By Roy L Hales
The province of British Columbia was not able to respond in time to be part of Monday’s broadcast, “Bitumen Sinks & Is Almost Impossible to Clean Up.” However a Ministry of Environment spokesperson emailed and BC says it cannot support Kinder Morgan Pipeline at this time.
Q 1/ re spill response: diluted bitumen sinks, does anyone know how to clean it up?
B.C.’s Ministry of the Environment: Diluted bitumen can sink under certain conditions. There are limited strategies available to recover submerged oil, which are typically time consuming and costly to implement. We are aware of industry initiatives and federal government initiatives to research the fates and effects of submerged oil, as well as options for recovering it.
Q 2/ re the province’s idea of making polluter’s pay in the case of oil spill – Would this be difficult in the case of tankers from foreign nations?
Ministry of the Environment: Tanker liability is governed by the federal government. Tankers are required to carry insurance before operation in Canadian waters. Canada is also party to the International Oil Pollution Compensation Funds, which provide additional coverage once the tanker company’s insurance runs out. Finally, Canada has a Ship-source Oil Pollution Fund under the Marine Liability Act, which can be activated in necessary and the other sources of funding are exhausted. The combined total coverage of all these instruments is approximately $1.3 billion.
The province is actively monitoring developments in these areas to ensure world leading practices are being adopted by the federal government and the companies involved in producing and transporting oil through British Columbia’s ports.
Q 3/ Is BC softening on its stand on the 5 conditions?
Ministry of the Environment: British Columbia’s position remains the same: we can’t support the project at this time – the evidence submitted by Trans Mountain, to the National Energy Board, did not provide us with enough confidence that spill prevention and response measures were addressed.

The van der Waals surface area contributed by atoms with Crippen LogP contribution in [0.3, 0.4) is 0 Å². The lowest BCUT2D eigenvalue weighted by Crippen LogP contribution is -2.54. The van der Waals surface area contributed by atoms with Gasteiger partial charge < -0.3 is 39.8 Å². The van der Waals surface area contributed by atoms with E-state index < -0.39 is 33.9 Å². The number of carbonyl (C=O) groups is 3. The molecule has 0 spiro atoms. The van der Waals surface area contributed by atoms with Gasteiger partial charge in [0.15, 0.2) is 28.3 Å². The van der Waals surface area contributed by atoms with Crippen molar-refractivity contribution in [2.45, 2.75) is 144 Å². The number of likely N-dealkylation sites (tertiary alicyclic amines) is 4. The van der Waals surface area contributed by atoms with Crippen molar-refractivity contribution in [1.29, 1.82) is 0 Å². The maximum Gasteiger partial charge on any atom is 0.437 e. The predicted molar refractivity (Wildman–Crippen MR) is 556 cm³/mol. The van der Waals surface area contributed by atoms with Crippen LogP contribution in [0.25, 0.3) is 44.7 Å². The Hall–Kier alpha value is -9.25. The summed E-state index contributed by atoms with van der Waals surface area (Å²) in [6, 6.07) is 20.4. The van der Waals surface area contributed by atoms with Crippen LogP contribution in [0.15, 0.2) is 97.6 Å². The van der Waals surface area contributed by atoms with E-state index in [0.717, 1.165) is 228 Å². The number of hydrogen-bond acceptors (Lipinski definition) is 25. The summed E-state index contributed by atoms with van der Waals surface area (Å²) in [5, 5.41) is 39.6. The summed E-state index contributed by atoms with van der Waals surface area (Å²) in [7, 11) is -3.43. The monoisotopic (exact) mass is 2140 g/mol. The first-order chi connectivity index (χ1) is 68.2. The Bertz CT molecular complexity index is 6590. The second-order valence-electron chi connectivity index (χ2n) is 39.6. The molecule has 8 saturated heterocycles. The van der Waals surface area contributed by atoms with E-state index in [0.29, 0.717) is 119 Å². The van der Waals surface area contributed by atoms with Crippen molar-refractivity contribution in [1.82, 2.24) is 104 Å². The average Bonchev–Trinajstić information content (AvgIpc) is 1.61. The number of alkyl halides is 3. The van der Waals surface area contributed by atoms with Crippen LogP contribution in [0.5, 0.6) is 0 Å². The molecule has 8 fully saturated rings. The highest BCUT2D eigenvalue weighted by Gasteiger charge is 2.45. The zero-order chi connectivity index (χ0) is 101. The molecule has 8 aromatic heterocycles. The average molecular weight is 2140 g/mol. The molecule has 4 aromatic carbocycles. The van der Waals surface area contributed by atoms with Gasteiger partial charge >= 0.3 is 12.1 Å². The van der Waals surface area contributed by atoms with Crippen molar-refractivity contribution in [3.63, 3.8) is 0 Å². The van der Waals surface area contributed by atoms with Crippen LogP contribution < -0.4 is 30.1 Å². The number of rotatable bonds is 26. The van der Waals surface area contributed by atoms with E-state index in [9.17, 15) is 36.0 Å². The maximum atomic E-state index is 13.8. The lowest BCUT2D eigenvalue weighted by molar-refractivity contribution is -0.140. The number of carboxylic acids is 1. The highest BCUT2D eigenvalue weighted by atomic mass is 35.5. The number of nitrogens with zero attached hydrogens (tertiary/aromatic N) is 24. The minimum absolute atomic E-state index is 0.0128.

We support the movement of oil to new markets, but only if it can be done so without causing undue risk to the environment. We will continue to monitor and evaluate the Trans Mountain project against our five conditions.
Trans Mountain has submitted its final argument to the National Energy Board. This ends the open review process.
The National Energy Board is review all evidence and arguments made before making a recommendation to the federal government.
The Government of Canada is not expected to make a decision until December 2016.
We are conducting our own in-depth review of Trans Mountain’s latest submission.
And if not, what is BC going to do if the Federal government decides to approve this project even though our conditions are not met?
Condition one is federal approval, however the other four conditions must still be met.
- The ECOreport podcast “Bitument Sinks & Is Almost Impossible To Clean Up” – interviews with, in order of appearance, Cheryl Oates ( Office of the Premier of Alberta), Larissa Stendie (Sierra Club BC), Nathan Cullen (NDP critic for the Environment and Climate Change) Peter McCartney (Wilderness Committee)
- BCNews (Government): BC Seeks Comments On spill Preparedness & Response
- BC Government Reaffirms All Five Conditions Must Be Met Before Support For Northern Gateway Pipeline Will Be Considered (2013)
- UBC News – Single Spill Could Wipe Out Economic Gains From Northern Gateway
- Levelton – Air Quality Impacts from Simulated Oil Spills in Burrard Inlet & English Bay in Vancouver
- Alberta Government: Premier Rachel Notley’s Address to Albertans
- Business News Network: Record exports inspire hope for rebound in Canadian economy
- Bureau of Labour Statistics for US Employment
- Statistics Canada: Labour Force Survey, March 2016
- New York Times: Oil Prices: What’s Behind
the Drop? Simple Economics
- The ECOreport tab for Trans Mountain Pipeline Hearings
Photo Credit: Oil Tankers by Joyce cory via Flickr (CC BY SA, 2.0 License)